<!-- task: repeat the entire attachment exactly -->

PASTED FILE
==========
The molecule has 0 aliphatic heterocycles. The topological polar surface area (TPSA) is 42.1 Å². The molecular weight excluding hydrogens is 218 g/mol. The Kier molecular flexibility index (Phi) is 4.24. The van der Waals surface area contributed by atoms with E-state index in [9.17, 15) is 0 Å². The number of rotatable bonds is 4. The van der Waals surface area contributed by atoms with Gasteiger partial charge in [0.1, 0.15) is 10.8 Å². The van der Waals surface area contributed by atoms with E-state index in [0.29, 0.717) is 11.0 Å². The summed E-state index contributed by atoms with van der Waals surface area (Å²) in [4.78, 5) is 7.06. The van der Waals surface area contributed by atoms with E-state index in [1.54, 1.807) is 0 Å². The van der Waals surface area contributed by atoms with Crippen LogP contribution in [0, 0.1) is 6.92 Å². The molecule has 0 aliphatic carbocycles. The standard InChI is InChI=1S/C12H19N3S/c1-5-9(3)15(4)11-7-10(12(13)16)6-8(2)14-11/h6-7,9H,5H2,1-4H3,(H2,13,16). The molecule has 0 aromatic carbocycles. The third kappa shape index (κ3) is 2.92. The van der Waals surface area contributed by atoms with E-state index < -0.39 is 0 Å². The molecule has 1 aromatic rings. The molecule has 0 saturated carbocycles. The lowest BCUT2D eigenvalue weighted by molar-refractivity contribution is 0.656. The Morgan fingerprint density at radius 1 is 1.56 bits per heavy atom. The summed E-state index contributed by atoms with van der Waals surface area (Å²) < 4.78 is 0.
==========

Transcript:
The molecule has 0 aliphatic heterocycles. The topological polar surface area (TPSA) is 42.1 Å². The molecular weight excluding hydrogens is 218 g/mol. The Kier molecular flexibility index (Phi) is 4.24. The van der Waals surface area contributed by atoms with E-state index in [9.17, 15) is 0 Å². The number of rotatable bonds is 4. The van der Waals surface area contributed by atoms with Gasteiger partial charge in [0.1, 0.15) is 10.8 Å². The van der Waals surface area contributed by atoms with E-state index in [0.29, 0.717) is 11.0 Å². The summed E-state index contributed by atoms with van der Waals surface area (Å²) in [4.78, 5) is 7.06. The van der Waals surface area contributed by atoms with E-state index in [1.54, 1.807) is 0 Å². The van der Waals surface area contributed by atoms with Crippen LogP contribution in [0, 0.1) is 6.92 Å². The molecule has 0 aliphatic carbocycles. The standard InChI is InChI=1S/C12H19N3S/c1-5-9(3)15(4)11-7-10(12(13)16)6-8(2)14-11/h6-7,9H,5H2,1-4H3,(H2,13,16). The molecule has 0 aromatic carbocycles. The third kappa shape index (κ3) is 2.92. The van der Waals surface area contributed by atoms with E-state index < -0.39 is 0 Å². The molecule has 1 aromatic rings. The molecule has 0 saturated carbocycles. The lowest BCUT2D eigenvalue weighted by molar-refractivity contribution is 0.656. The Morgan fingerprint density at radius 1 is 1.56 bits per heavy atom. The summed E-state index contributed by atoms with van der Waals surface area (Å²) < 4.78 is 0.